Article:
__________________________________________

PDUs2Go.com can help you maintain your PMP Certification whether you need one PMP PDU or 60 PMP PDUs. Try 5 PMP PDUs for FREE and see how easy it is to Earn n’ Learn™ while in your car, in your office, by the pool, or on the road!

Learning WIN-win Negotiations as a PMP Project Manager from a 2-Year-Old

by Mark Jankowski

TODDLEROne of the key philosophies we believe in is that both sides can win in a negotiation.  This does not mean that both sides can get everything they want.  Rather, it means both sides can walk away from a negotiation satisfied.  One side will always “WIN”, but the other side can also “win”.  To be an effective WIN-win negotiator, you have to be able to identify what you really want and what the other side really wants.

The following is an excerpt from the book “The Power of NICE” by Ron Shapiro, Mark Jankowski, and Jim Dale. Mark likes to tell a story about his niece that shows how a clever 2-year-old was able to utilize Win-win negotiation to get what she wanted.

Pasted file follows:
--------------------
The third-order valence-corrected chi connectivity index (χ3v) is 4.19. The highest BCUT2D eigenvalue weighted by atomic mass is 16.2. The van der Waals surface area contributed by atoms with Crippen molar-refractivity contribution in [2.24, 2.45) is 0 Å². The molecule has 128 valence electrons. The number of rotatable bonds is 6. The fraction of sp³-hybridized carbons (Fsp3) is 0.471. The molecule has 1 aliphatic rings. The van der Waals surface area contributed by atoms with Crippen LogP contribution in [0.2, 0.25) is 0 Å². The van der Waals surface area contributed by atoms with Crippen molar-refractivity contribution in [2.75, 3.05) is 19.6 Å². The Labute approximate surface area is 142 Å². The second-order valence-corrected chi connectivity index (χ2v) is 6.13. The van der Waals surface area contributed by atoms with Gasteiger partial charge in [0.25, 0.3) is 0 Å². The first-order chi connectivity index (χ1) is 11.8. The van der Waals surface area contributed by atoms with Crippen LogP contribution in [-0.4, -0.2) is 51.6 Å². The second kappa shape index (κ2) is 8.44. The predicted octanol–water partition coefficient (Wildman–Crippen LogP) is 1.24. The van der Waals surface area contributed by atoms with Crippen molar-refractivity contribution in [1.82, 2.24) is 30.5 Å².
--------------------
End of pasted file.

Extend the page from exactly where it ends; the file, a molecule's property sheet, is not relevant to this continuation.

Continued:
Adrienne, my 2-year-old niece, displayed one of the more effective uses of the WIN-win maxim: “The best way to get what you want is to help them get what they want.”  Adrienne likes nothing better than being carried around, all day long, every day, but her parents, wanting her to realize that when you grow up, you don’t get carried around, wanted to break her of this habit.  When her pleading, “Pick me up!” began to go unanswered, she modified her approach.  In no time, she was looking up at her parents, offering her outstretched arms, saying, “Hug.  Hug!”  Who could ignore that affectionate request?  Then, when her father bent down to give his little princess a hug, Adrienne would latch onto his neck, he’d straighten up, and guess what?—she was being carried around.  She got what she wanted—being carried—by giving him what he wanted—a hug.

If you found these tips from Mark Jankowski of value and are a PMP looking to earn PMI PDUs, you might be interested in his self-paced, downloadable courses at PDUs2Go.com.

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Looking for Project Management Training or PDUs for PMP Certification? Download 5 PMP PDUs for FREE and see how easy it is to do both at the same time!